A closer look at the situation in the country shows that many of these pieces of legislation have not gone beyond mere rhetoric. There has been inconsistent implementation of these policies by the Government of Zimbabwe .
Women do not have rights to the land that they work on everyday. These unequal and unjust land ownership patterns has led to feminization of poverty and the disempowerment of women from society.
Lack of control to land has placed women on a subordinate position. This means that they are forced to depend on the male figure for economic survival and support.
This explains their manipulation starting from the private to public spheres where women do not have a voice and do not own the means of production and also do not have economic power to challenge the status quo.
Statistically only few women are in possession of land. For women, ownership of land and property can increase women’s status within their communities and increase their bargaining power within their households.
The physical well-being of women and their children depend significantly on whether they have direct access to income and productive assets such as land. Lack of land rights deprive women and girls the right to economic empowerment and their struggle for equity and equality.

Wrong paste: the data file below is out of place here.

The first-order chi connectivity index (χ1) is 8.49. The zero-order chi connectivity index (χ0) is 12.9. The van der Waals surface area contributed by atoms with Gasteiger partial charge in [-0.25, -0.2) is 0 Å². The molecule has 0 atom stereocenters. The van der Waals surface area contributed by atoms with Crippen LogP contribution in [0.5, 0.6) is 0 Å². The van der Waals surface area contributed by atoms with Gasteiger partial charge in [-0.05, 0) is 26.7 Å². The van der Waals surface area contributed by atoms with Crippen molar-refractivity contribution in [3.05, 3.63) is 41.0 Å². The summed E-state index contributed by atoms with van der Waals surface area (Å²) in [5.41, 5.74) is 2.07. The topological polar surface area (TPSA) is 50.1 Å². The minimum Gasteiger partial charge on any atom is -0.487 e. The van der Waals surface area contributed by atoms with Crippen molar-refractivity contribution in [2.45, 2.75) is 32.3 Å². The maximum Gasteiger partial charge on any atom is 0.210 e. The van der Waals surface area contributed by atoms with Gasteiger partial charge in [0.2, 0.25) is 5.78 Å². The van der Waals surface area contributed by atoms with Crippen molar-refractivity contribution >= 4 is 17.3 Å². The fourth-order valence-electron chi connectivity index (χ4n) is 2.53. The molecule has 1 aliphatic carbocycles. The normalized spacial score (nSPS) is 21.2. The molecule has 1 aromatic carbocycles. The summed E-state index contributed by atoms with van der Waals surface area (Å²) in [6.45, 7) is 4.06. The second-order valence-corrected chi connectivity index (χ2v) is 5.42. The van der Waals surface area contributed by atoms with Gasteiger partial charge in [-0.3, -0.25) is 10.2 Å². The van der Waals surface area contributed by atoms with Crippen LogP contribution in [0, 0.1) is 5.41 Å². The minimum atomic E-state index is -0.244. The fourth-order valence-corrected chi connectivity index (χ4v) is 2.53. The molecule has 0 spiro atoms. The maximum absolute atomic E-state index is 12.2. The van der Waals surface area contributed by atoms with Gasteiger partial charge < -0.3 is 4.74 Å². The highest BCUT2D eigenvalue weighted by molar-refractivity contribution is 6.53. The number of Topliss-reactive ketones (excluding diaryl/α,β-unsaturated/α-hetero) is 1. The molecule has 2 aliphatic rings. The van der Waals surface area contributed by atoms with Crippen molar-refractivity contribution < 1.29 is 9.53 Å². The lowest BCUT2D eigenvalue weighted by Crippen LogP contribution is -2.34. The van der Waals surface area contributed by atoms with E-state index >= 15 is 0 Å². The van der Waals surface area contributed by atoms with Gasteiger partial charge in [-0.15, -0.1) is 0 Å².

It can be argued that patriarchy in most African countries including Zimbabwe has been seen as a contributory factor that limits women’s entitlement to land.
Patriarchy was first used by social scientists to describe a system of government where men held political power in their capacity as heads of households.
Patriarchy therefore is a social system whereby men dominate in all spheres of life.The system has worked in the favor of men all over the world as women became more subordinate.
The Zimbabwean constitution (section 3,13,17,26 and 76) provides for gender equality and equal access to land and other means of production. The constitution states that the state and all institutions and agencies of government must take practical measures to ensure women have access to resources, including land, on the basis of equality with men. However, this does not seem to be the case when one looks at the distribution patterns regarding land ownership.
In some cases, barriers to their entitlement to land is rooted in the lack of knowledge about the procedures involved in land claims.
The involvement of women’s organizations and other stakeholders is essential in leveling the plane field regarding land ownership. The United Nations and the African Union may be helpful in urging individual countries, including Zimbabwe, to promote gender equality and women’s right to own land as this can be one of the vehicles towards the empowerment of women.
It is hoped that as Zimbabwe strives to tackle issues relating to transformation, women will also be considered as they form the bastion of the agricultural economy in this country.
Tsoaledi Thobejane is Associate Professor and Head of Department within the Institute for Gender and Youth Studies at the University of Venda